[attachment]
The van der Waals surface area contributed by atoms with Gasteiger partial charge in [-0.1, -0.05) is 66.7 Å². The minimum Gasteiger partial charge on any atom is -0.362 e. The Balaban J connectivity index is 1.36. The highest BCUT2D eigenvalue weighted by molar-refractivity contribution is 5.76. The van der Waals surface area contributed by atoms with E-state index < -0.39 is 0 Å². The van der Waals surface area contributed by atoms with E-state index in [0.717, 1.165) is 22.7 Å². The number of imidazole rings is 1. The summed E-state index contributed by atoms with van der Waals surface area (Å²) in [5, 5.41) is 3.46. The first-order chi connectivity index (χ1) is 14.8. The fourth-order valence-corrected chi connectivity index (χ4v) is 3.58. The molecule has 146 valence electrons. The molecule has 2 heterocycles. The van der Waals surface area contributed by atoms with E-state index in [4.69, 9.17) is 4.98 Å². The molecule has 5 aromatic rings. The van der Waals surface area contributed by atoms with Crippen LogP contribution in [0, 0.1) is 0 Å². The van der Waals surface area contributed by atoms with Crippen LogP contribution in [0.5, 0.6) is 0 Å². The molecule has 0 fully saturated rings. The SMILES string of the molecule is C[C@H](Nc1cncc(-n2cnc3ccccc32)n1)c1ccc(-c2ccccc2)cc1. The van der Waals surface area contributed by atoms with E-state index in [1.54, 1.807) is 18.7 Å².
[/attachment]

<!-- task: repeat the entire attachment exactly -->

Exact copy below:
The van der Waals surface area contributed by atoms with Gasteiger partial charge in [-0.1, -0.05) is 66.7 Å². The minimum Gasteiger partial charge on any atom is -0.362 e. The Balaban J connectivity index is 1.36. The highest BCUT2D eigenvalue weighted by molar-refractivity contribution is 5.76. The van der Waals surface area contributed by atoms with E-state index < -0.39 is 0 Å². The van der Waals surface area contributed by atoms with E-state index in [0.717, 1.165) is 22.7 Å². The number of imidazole rings is 1. The summed E-state index contributed by atoms with van der Waals surface area (Å²) in [5, 5.41) is 3.46. The first-order chi connectivity index (χ1) is 14.8. The fourth-order valence-corrected chi connectivity index (χ4v) is 3.58. The molecule has 146 valence electrons. The molecule has 2 heterocycles. The van der Waals surface area contributed by atoms with E-state index in [4.69, 9.17) is 4.98 Å². The molecule has 5 aromatic rings. The van der Waals surface area contributed by atoms with Crippen LogP contribution in [0, 0.1) is 0 Å². The van der Waals surface area contributed by atoms with Crippen LogP contribution in [0.5, 0.6) is 0 Å². The molecule has 0 fully saturated rings. The SMILES string of the molecule is C[C@H](Nc1cncc(-n2cnc3ccccc32)n1)c1ccc(-c2ccccc2)cc1. The van der Waals surface area contributed by atoms with E-state index in [1.54, 1.807) is 18.7 Å².